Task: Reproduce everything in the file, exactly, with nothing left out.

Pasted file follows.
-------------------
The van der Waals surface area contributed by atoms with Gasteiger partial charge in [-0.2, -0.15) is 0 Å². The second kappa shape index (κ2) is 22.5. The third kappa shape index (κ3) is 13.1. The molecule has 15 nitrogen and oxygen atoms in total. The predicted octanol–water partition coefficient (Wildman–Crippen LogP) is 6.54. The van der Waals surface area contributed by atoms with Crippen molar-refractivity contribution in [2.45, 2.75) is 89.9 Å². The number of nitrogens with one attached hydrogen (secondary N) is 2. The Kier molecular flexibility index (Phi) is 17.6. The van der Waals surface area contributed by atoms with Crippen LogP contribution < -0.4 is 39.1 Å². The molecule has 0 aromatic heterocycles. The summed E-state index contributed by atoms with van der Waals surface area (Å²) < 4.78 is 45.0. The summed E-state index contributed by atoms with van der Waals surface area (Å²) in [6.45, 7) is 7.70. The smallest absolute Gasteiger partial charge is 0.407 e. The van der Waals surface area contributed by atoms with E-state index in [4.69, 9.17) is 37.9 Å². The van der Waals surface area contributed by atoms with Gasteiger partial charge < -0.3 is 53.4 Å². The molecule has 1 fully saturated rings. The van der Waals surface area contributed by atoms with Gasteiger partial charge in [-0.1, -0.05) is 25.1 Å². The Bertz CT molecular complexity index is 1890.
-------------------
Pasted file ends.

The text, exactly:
The van der Waals surface area contributed by atoms with Gasteiger partial charge in [-0.2, -0.15) is 0 Å². The second kappa shape index (κ2) is 22.5. The third kappa shape index (κ3) is 13.1. The molecule has 15 nitrogen and oxygen atoms in total. The predicted octanol–water partition coefficient (Wildman–Crippen LogP) is 6.54. The van der Waals surface area contributed by atoms with Crippen molar-refractivity contribution in [2.45, 2.75) is 89.9 Å². The number of nitrogens with one attached hydrogen (secondary N) is 2. The Kier molecular flexibility index (Phi) is 17.6. The van der Waals surface area contributed by atoms with Crippen LogP contribution < -0.4 is 39.1 Å². The molecule has 0 aromatic heterocycles. The summed E-state index contributed by atoms with van der Waals surface area (Å²) < 4.78 is 45.0. The summed E-state index contributed by atoms with van der Waals surface area (Å²) in [6.45, 7) is 7.70. The smallest absolute Gasteiger partial charge is 0.407 e. The van der Waals surface area contributed by atoms with E-state index in [4.69, 9.17) is 37.9 Å². The van der Waals surface area contributed by atoms with Gasteiger partial charge < -0.3 is 53.4 Å². The molecule has 1 fully saturated rings. The van der Waals surface area contributed by atoms with Gasteiger partial charge in [-0.1, -0.05) is 25.1 Å². The Bertz CT molecular complexity index is 1890.